Publication Date: September 13, 2022
Southern France, 1942
In a remote corner of France, Jewish refugee Ella Rosenthal has finally found a safe haven. It has been three years since she and her little sister, Hanni, left their parents to flee Nazi Germany, and they have been pursued and adrift in the chaos of war ever since. Now, they shelter among one hundred other young refugees in a derelict castle overseen by the Swiss Red Cross.
Swiss volunteers Rösli Näf and Anne-Marie Piguet uphold a common mission: to protect children in peril. Rösli, a stubborn and resourceful nurse, directs the colony of Château de la Hille, and has created a thriving community against all odds. Anne-Marie, raised by Swiss foresters, becomes both caretaker and friend to the children, and she vows to do whatever is necessary to keep them safe.
However, when Germany invades southern France, safeguarding Jewish refugees becomes impossible. Château de la Hille faces unrelenting danger, and Rösli and Anne-Marie realize that the only way to protect the eldest of their charges is to smuggle them out of France. Relying on Rösli’s fierce will and Anne-Marie’s knowledge of secret mountain paths, they plot escape routes through vast Nazi-occupied territory to the distant border. Amid staggering risk, Ella and Hanni embark on a journey that, if successful, could change the course of their lives and grant them a future.
During World War II, the Swiss Red Cross played a vital role in providing much-needed assistance to refugees. Author Kristin Beck tells the story of volunteers who were determined to find safe haven for Jewish children in The Winter Orphans.
While it may be challenging to imagine the horror experienced by these children, the author effectively sets the stage. The Swiss volunteers have repurposed a castle in France where they shelter children who have fled the Nazis. Like others during this time, the group must work hard to ensure there is enough food for everyone. Even the youngest are assigned tasks. There’s a strong sense of compassion conveyed by the Swiss volunteers.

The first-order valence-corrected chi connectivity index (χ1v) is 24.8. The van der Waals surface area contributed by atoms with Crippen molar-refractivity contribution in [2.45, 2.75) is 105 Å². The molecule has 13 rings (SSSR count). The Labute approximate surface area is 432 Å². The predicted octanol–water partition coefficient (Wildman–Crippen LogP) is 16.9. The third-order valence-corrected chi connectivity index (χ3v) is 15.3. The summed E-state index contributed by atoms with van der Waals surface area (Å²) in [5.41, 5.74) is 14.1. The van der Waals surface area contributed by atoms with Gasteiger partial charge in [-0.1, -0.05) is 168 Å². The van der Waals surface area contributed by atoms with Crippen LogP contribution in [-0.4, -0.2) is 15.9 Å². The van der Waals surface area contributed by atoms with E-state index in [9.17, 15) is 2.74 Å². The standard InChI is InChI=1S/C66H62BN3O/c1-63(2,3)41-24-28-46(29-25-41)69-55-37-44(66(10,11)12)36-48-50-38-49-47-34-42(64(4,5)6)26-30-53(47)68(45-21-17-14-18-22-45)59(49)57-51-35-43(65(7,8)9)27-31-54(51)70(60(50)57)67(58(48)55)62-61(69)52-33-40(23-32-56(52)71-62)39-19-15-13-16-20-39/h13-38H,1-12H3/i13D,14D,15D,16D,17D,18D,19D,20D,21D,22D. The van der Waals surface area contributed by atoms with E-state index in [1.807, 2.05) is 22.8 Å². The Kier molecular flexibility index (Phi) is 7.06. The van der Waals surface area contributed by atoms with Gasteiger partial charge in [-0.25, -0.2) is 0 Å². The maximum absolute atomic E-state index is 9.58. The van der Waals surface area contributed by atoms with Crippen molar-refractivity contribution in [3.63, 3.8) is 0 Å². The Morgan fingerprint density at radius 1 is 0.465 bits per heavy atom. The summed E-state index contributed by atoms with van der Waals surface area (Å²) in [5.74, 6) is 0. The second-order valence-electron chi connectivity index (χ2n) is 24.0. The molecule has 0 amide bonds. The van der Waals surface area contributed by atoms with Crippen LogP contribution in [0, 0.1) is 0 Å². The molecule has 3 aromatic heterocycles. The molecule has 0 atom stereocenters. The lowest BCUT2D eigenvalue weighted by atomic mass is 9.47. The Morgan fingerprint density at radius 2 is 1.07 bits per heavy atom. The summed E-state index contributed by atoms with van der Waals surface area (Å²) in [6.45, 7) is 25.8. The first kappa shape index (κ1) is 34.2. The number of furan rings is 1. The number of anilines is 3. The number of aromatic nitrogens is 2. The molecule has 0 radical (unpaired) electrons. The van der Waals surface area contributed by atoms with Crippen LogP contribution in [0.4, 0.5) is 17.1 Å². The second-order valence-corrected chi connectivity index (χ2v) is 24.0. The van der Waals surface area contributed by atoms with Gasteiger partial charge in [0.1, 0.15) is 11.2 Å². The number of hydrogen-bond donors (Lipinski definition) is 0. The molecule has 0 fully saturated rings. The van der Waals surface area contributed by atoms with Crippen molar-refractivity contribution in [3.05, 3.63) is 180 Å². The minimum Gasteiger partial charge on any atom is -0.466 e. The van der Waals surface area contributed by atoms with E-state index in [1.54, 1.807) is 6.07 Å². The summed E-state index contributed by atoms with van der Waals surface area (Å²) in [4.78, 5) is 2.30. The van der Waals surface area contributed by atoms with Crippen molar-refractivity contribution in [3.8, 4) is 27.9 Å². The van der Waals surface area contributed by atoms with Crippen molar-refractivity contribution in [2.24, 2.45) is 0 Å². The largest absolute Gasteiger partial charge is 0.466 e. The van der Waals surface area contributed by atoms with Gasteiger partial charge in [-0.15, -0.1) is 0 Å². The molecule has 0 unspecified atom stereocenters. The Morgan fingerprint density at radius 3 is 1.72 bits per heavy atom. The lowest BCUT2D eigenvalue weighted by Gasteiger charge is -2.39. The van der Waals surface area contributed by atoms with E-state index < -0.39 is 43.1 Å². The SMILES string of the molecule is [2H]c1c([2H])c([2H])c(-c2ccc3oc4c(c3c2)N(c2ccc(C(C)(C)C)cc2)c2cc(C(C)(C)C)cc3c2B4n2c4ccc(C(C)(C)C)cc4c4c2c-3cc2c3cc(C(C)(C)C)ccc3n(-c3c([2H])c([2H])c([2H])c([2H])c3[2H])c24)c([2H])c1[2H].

Ideally, this arrangement would have been a perfect way to ride out the war. However, when the Germans invaded the southern part of France, the volunteers realized the only way to keep the older children safe was to smuggle them out of the country. With danger at every turn, the children must fight for their lives.
Although based on a true story featuring the Château de la Hille, the author weaves fictional details into reality. The end result is oftentimes downright sad but serves as a poignant reminder of the atrocities associated with World War II. It is also a story of hope and resilience, with examples of people standing up for their beliefs.
The Winter Orphans highlights the journey the children must endure in order to reach safety. Beck sheds a spotlight on the courageous efforts necessary to escape the Nazis.
Kristin Beck first learned about World War II from her grandmother, who served as a Canadian army nurse, fell in love with an American soldier in Belgium, and married him shortly after VE Day. Kristin thus grew up hearing stories about the war, and has been captivated by the often unsung roles of women in history ever since. A former teacher, she holds a Bachelor of Arts in English from the University of Washington and a Master’s in Teaching from Western Washington University. Kristin lives in the Pacific Northwest with her husband and children.